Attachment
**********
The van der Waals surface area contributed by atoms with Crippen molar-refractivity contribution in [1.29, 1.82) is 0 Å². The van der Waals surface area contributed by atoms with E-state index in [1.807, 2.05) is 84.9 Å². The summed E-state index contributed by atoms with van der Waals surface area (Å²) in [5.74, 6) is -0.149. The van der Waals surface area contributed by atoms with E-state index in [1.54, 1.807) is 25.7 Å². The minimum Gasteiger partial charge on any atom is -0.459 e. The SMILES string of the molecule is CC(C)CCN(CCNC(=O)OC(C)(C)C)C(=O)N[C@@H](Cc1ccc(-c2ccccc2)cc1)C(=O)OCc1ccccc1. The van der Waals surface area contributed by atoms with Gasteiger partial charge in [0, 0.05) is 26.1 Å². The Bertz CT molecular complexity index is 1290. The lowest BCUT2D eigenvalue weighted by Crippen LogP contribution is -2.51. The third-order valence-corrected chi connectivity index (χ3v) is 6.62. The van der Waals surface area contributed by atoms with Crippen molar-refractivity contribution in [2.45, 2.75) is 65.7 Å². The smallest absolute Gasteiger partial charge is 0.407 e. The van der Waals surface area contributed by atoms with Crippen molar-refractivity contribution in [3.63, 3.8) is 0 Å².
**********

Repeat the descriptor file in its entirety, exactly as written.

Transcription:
The van der Waals surface area contributed by atoms with Crippen molar-refractivity contribution in [1.29, 1.82) is 0 Å². The van der Waals surface area contributed by atoms with E-state index in [1.807, 2.05) is 84.9 Å². The summed E-state index contributed by atoms with van der Waals surface area (Å²) in [5.74, 6) is -0.149. The van der Waals surface area contributed by atoms with E-state index in [1.54, 1.807) is 25.7 Å². The minimum Gasteiger partial charge on any atom is -0.459 e. The SMILES string of the molecule is CC(C)CCN(CCNC(=O)OC(C)(C)C)C(=O)N[C@@H](Cc1ccc(-c2ccccc2)cc1)C(=O)OCc1ccccc1. The van der Waals surface area contributed by atoms with Gasteiger partial charge in [0, 0.05) is 26.1 Å². The Bertz CT molecular complexity index is 1290. The lowest BCUT2D eigenvalue weighted by Crippen LogP contribution is -2.51. The third-order valence-corrected chi connectivity index (χ3v) is 6.62. The van der Waals surface area contributed by atoms with Crippen molar-refractivity contribution in [2.45, 2.75) is 65.7 Å². The smallest absolute Gasteiger partial charge is 0.407 e. The van der Waals surface area contributed by atoms with Crippen molar-refractivity contribution in [3.63, 3.8) is 0 Å².